• Stewartia psuedocamellia. This always shows up on “must have” lists and justifiably so. The fall color is typically a muted red or yellow, but the exfoliating bark and big white-petaled, early summer flowers are equally good reasons for owning one of these trees. • Nyssa sylvatica ‘Wildfire’. This offers reliable, scarlet-red fall color and has showy red new growth in spring and summer. Best of all, it has very little in the way of insect or disease issues.
• Betula nigra ‘Little King’. A dwarf cultivar of the river birch, this is a great substitute in smaller gardens for the considerably larger species and its cultivars. The papery, cinnamon-colored bark is attractive all year long, and the fall color is a pleasing yellow.
• Acer japonicum ‘Aconitifolium’. A nice, small tree with reliably showy fall color, usually in a mix of oranges, yellows and reds. It grows slowly and features feathery, deeply cut leaves. This is good for adding some texture to the garden.
• Rhus typhina ‘Tiger Eyes’. This great three-season tree features finely cut, yellow compound leaves during spring and summer. In the fall, the leaves turn from yellow to bright orange.
• Cercidiphyllum japonicum. The katsura is a lovely tree all year long. Early to change color in the fall, the leaves go from a rich green to a warm, buttery yellow in mid-October. This color is often accompanied by a sweet, sugary fragrance.
• Oxydendrum arboreum. The sourwood is notable for its strings of white, late-summer flowers and stunning scarlet-red foliage.
• Clethra alnifolia. This is an adaptable shrub with fragrant, latesummer flowers. The fall color of summersweet is a festive, bright yellow that lights up on rainy autumn days.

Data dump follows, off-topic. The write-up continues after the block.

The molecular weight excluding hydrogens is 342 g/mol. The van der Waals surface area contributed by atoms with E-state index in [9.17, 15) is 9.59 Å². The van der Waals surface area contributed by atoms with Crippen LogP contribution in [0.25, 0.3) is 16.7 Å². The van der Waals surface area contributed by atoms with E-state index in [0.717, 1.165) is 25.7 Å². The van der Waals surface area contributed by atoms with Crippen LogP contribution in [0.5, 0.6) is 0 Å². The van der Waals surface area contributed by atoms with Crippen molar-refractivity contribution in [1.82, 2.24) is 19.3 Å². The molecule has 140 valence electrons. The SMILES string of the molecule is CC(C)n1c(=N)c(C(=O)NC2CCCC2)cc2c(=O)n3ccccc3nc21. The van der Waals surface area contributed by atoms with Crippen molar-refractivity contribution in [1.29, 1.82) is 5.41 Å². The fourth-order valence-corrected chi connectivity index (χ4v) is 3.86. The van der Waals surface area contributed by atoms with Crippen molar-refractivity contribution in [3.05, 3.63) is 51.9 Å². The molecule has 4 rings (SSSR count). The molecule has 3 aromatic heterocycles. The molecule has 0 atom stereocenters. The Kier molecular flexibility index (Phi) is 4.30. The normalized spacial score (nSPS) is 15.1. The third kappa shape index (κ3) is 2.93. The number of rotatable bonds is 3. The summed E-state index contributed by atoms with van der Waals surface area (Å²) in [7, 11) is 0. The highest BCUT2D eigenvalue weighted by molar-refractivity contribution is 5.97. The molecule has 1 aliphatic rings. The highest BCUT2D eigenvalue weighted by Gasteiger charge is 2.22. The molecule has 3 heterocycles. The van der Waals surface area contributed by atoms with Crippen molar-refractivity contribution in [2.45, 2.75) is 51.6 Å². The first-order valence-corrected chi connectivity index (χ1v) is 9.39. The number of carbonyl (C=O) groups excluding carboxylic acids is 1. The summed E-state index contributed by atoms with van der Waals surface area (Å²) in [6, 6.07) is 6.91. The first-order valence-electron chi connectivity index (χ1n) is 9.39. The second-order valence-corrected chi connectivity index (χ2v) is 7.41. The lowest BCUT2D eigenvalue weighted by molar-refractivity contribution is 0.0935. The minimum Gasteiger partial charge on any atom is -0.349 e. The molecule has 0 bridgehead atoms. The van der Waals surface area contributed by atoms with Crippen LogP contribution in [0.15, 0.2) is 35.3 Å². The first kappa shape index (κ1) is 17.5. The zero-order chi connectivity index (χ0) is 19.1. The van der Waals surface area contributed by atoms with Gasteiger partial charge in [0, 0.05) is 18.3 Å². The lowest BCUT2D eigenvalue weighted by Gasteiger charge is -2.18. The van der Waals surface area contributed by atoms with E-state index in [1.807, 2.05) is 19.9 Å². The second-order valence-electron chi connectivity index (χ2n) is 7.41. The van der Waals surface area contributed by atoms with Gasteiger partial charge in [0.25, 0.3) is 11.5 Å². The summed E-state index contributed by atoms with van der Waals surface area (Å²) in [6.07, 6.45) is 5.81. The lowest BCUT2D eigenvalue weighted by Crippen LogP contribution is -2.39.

• Amsonia hubrichtii. This adds a textural element to the garden during spring and summer. In fall, these plants really stand out as their fine, feathery leaves turn to gold.
• Itea virginica ‘Little Henry’. This nice dwarf form of the Virginia sweetspire is a versatile plant that grows in sun or shade, although it prefers a loamy soil. The fall color is a reliable red-orange.
• Ornamental grasses. These add movement and texture to the garden, and carry a garden along, particularly in late summer and fall when many grass species really shine.
‘Degroot's Spire’ arborvitae and ‘Skylands’ oriental spruce with yellow needles are underplanted with ajuga ‘Black Scallop’ and low-growing chamaecyparis ‘Kosteri Fast Form’.
Acer palmatum ‘Emperor I’ is underplanted with geranium macrorrhizum. Variegated pokeweed (Phytolacca) ‘Silberstein’ lights up the scene with its chartreuse leaves.
The paperbark maple (Acer griseum) is another tree with exfoliating bark. Ligularia ‘Brit Marie Crawford’, bear’s breeches (Acanthus hungaricus), hosta ‘Birchwood Parky’s Gold’, dwarf fleece flower (Persicaria affinis) ‘Dimity’, and sedum ‘Matrona’ surround its base.